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Celia Capace - Well, hello Sydney

I've associated with the LGBTQI community most of my adult life and spent eight fabulous years sharing houses with gay males.  I was to meet the 'T' in LGBTIQ when I managed brothels. Spending five years working in a transsexual brothel, of the 12 years I worked as a brothel manager, were the years I loved the best. I learnt so much from these ladies and grew to really care for a few. I understood by their stories these ladies are true warriors in choosing to be who they really are and that their world was a judgemental and dangerous one, too often lethal.

I still am in contact with six of these lovely ladies, one is now highly respected as an advocate for the transgender community in Sydney and another is well on her way to becoming the same in my home town of Melbourne. Then, there is the one who became midwife to the book I gave birth to. Without Kaz, I'd not be where I am now and you'd not be reading this. Kaz and I became so close that I chose to spend my 50th birthday with her. I treated myself to a 10 day trip to Sydney for that birthday and gorgeous (in more ways than one) Kaz was ecstatically my hostess.

Kaz was there to pick me up at the Airport.  Now, I knew Kaz and Deni Hines were acquaintances but I was still very surprised to see Deni as the driver when I jumped into the back seat of the car. ‘Well, hello Sydney!’ was what exploded in my mind. Kaz must have filled her in somewhat about me for Deni turned to me and said, “so, I hear you have a smother”. This gorgeous soul was to become the cherry on top of my trip to Sydney. We three loved our music and a laid back party atmosphere developed between us, where singing, grooving, talking and laughing became our norm. They tried to show me the sights but I was entirely happy where I was. I had a chocolate croissant every morning, hand-delivered by Deni, and got to groove and talk each day without having to go anywhere.  Deni loved to hear about my job, especially celebrity clients.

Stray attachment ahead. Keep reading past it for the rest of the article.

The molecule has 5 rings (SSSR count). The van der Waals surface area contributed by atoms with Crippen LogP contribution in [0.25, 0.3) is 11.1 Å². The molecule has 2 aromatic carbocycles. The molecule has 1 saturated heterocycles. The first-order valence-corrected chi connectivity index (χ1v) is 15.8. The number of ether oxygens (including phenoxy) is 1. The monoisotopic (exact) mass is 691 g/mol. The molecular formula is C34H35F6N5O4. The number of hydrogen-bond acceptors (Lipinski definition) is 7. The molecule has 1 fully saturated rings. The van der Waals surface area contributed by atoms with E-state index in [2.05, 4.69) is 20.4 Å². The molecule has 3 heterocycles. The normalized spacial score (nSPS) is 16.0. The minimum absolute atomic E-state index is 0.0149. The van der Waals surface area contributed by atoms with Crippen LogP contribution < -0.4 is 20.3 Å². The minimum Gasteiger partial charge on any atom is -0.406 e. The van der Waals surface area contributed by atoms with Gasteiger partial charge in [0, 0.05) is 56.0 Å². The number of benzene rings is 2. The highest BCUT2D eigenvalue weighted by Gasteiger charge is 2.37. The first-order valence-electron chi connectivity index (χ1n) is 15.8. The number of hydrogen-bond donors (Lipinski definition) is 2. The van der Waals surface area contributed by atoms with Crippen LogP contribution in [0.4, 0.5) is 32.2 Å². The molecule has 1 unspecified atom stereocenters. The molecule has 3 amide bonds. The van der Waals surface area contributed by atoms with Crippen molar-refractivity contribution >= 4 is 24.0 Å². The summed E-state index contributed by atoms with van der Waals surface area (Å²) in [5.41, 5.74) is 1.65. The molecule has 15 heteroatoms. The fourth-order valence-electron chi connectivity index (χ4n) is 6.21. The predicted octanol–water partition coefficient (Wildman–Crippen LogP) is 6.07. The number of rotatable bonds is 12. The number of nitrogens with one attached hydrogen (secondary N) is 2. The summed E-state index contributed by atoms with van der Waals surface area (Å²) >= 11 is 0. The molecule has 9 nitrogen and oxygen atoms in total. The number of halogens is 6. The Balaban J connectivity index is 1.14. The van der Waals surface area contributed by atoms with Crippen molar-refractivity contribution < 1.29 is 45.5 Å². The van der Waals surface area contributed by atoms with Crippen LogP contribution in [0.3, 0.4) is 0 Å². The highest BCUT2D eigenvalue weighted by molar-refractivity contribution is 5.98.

In conversation one day Deni mentioned the song, ‘You Don't Own Me’, that she felt is as powerful for females as ‘I Am Woman’. Not only do I wholeheartedly agree but tell her it's one of my all-time favourite tunes. She then proceeded to sing it to me acapella. I was enthralled at such talent giving me a private mini-concert and was in bliss, thinking to myself it doesn't get better than this.

On the last day of my holiday, Deni dragged me out of the house with Kaz, even though I protested, and it was to be the perfect ending to my visit. The three of us eating ice cream while sitting on a stone fence in a famous Sydney street and that great Australian sun shining down was to become a favoured memory etched in my mind. The afternoon continued thusly bittersweet for the holiday that had gone too quickly.



I surprised Deni by showing up to her album launch a few short weeks later. It was one of the best concerts and weekends ever.